An anti-police brutality march on October 22 focused in part on the Ashley and Booker deaths.
An anti-police brutality march on October 22 focused in part on the Ashley and Booker deaths.
Photo by Kelsey Whipple

Protesters aren't the only ones debating these practices. Silverstein points out that recommended guidelines regarding so-called Electronic Control Weapons, or ECWs, recently produced by the Police Executive Research Forum (PERF) discuss the dangers of what's known as positional asphyxia after tasing. Here's an excerpt from the report:

Agencies also need to be cognizant of how positional asphyxia may exacerbate the condition of any individual who has received an ECW application. Positional asphyxia is a death that occurs when a subject's body position interferes with breathing, either when the chest is restricted from expanding properly or when the position of the subject's head obstructs the airway. Positional asphyxia has been mentioned as a possible contributing factor in a number of cases in which subjects died after one or more ECW applications. Police personnel should be trained to use a restraint technique that does not impair a subject's respiration following an ECW application.

And here's a segment about contact tasing:

The most commonly used ECWs can be used in two modes: probe and drive stun. Many police managers and officers erroneously believe that applications of drive stun are as effective as applications with probes, but that is not correct. The drive stun mode can be used to complete the circuit in the event that one of the probes is ineffective or becomes dislodged. The drive stun mode can also be used in close quarters for the purpose of protecting the officer or creating a safe distance between the officer and subject. Absent these circumstances, using the ECW in drive stun mode is of questionable value. The primary function of the drive stun mode, when not used to complete the circuit, is to gain subject compliance through the administration of pain. Using the ECW to achieve pain compliance may have limited effectiveness and, when used repeatedly, may even exacerbate the situation by inducing rage in the subject. For these reasons, agencies should carefully consider policy and training regarding when and how personnel use the drive stun mode, and should discourage its use as a pain compliance tactic. Drive stun has an applicable but limited purpose that should be taught, explained, and monitored during ECW training and field use.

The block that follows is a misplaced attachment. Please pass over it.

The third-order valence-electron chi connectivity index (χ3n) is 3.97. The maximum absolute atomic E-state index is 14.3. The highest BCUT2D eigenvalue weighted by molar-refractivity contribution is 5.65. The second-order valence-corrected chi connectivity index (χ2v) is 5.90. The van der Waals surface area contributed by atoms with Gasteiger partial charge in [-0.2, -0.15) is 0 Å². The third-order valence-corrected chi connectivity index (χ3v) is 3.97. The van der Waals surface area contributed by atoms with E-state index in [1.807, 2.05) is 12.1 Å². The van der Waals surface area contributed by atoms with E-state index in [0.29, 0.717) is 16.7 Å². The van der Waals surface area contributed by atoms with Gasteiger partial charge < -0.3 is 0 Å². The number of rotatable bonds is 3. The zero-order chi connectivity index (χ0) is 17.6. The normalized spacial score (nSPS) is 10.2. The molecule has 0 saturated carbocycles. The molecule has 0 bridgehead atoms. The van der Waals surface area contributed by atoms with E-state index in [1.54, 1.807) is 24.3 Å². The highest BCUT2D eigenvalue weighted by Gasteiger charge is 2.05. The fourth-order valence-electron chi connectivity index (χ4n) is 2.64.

At this point, Silverstein feels it's premature to demand changes in police training to reflect these guidelines.But he's submitted an open records request to the coroner's office, in the hope of learning, among other things, how long Ashley was held in the face-down position before being rolled on his side.

Even without this additional information, though, Silverstein is concerned "whether police have been adequately trained in the use of the Taser in the skin-contact mode."

All of which raises the question: If a different approach had been taken, would Alonzo Ashley still be alive?

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More from our Comment of the Day archive: "Reader: Marvin Booker could be difficult, but that doesn't mean he deserved to die."